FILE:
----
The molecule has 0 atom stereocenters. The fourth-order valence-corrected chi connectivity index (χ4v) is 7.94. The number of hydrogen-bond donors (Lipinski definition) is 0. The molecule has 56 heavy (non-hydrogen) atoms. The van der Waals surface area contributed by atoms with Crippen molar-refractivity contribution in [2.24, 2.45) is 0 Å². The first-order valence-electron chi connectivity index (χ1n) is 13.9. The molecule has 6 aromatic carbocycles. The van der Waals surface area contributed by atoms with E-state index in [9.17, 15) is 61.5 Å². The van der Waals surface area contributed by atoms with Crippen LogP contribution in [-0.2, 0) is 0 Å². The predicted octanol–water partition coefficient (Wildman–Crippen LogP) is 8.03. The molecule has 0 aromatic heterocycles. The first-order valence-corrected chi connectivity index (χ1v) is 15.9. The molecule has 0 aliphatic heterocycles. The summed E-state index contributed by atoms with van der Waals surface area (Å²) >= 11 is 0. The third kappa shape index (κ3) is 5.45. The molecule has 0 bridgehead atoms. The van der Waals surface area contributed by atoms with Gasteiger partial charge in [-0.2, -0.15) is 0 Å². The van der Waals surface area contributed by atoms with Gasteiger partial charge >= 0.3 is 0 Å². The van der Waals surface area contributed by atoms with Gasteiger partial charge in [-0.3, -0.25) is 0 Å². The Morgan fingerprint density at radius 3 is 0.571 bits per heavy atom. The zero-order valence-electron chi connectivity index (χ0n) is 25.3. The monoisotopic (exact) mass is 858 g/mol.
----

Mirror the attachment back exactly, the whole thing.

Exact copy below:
The molecule has 0 atom stereocenters. The fourth-order valence-corrected chi connectivity index (χ4v) is 7.94. The number of hydrogen-bond donors (Lipinski definition) is 0. The molecule has 56 heavy (non-hydrogen) atoms. The van der Waals surface area contributed by atoms with Crippen molar-refractivity contribution in [2.24, 2.45) is 0 Å². The first-order valence-electron chi connectivity index (χ1n) is 13.9. The molecule has 6 aromatic carbocycles. The van der Waals surface area contributed by atoms with E-state index in [9.17, 15) is 61.5 Å². The van der Waals surface area contributed by atoms with Crippen LogP contribution in [-0.2, 0) is 0 Å². The predicted octanol–water partition coefficient (Wildman–Crippen LogP) is 8.03. The molecule has 0 aromatic heterocycles. The first-order valence-corrected chi connectivity index (χ1v) is 15.9. The molecule has 0 aliphatic heterocycles. The summed E-state index contributed by atoms with van der Waals surface area (Å²) >= 11 is 0. The third kappa shape index (κ3) is 5.45. The molecule has 0 bridgehead atoms. The van der Waals surface area contributed by atoms with Gasteiger partial charge in [-0.2, -0.15) is 0 Å². The van der Waals surface area contributed by atoms with Gasteiger partial charge >= 0.3 is 0 Å². The van der Waals surface area contributed by atoms with Gasteiger partial charge in [-0.3, -0.25) is 0 Å². The Morgan fingerprint density at radius 3 is 0.571 bits per heavy atom. The zero-order valence-electron chi connectivity index (χ0n) is 25.3. The monoisotopic (exact) mass is 858 g/mol.